PSCI 256
Electoral Politics in the Developing World Spring 2024
Division II

Class Details

Electoral politics in the developing world often differs from democratic politics in Western Europe and the U.S. Electoral volatility, decrepit state institutions, weak parties, clientelism, and electoral violence in developing democracies complicate foundational theories on representation and accountability. The course surveys the electoral politics of low and middle-income democracies in the developing world, investigating its similarities and differences with the historical and contemporary politics of developed democracies. It examines work on electoral systems, formal and informal institutions, bureaucratic politics, political parties, party systems, clientelism, ethnic politics, and political violence. We will draw on case studies from Latin America, Africa, South Asia, Southeast Asia, and the Middle East to analyze the effectiveness of these theories. Assignments focus on crafting solutions to contemporary political challenges in the developing world.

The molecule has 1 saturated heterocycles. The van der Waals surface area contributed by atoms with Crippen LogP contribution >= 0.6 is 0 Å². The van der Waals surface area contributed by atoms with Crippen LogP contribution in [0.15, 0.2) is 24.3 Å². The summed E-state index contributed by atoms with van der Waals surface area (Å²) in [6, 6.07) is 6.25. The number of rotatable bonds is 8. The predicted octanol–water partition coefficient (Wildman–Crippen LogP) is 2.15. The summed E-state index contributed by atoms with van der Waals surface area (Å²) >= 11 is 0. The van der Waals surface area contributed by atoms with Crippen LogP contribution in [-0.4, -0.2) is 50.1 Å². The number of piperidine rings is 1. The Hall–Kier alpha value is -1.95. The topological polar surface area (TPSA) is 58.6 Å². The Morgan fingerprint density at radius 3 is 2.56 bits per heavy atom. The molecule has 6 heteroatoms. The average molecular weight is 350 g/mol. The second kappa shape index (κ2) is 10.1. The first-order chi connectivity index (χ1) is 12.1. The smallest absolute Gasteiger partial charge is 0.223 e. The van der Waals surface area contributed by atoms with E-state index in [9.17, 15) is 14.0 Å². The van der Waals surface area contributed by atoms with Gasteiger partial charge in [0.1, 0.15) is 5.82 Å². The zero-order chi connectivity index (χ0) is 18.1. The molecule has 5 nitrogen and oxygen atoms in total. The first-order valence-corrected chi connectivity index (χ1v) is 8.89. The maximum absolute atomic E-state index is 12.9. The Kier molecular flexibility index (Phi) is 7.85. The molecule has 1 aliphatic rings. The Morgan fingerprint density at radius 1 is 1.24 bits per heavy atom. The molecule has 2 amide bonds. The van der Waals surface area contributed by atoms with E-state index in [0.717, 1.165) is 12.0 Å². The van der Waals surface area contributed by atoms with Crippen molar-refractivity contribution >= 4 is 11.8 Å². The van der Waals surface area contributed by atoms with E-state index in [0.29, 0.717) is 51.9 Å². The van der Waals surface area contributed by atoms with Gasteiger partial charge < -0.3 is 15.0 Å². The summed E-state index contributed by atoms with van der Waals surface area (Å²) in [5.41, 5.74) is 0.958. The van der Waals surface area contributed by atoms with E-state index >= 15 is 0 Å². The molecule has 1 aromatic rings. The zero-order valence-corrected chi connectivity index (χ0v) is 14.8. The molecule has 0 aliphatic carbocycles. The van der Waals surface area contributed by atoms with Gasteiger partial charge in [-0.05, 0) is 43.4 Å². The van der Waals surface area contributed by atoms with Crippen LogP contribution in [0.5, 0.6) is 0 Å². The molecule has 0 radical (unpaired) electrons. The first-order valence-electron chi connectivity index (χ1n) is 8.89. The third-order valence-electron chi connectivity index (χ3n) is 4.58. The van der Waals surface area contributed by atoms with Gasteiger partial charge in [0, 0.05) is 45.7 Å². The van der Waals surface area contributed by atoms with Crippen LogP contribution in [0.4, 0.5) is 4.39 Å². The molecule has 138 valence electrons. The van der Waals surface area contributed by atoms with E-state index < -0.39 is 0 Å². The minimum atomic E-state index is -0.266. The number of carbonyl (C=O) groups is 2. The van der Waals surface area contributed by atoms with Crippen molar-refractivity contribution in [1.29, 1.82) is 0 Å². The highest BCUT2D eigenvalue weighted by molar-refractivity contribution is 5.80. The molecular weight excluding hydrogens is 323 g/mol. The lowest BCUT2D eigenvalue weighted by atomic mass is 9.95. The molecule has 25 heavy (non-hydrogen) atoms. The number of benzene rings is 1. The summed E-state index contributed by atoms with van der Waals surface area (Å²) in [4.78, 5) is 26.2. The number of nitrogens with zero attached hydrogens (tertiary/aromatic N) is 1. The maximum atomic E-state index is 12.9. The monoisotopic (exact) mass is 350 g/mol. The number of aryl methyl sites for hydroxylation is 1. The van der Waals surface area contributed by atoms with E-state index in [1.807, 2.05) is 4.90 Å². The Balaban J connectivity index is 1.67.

The Class: Format: lecture
Limit: 25
Expected: 25
Class#: 3939
Grading: yes pass/fail option, yes fifth course option
Requirements/Evaluation: one to two papers, midterm, group policy brief, presentation
Prerequisites: no prerequisites
Enrollment Preferences: preference given to political science majors
Distributions: Division II
Attributes: PSCI Comparative Politics Courses

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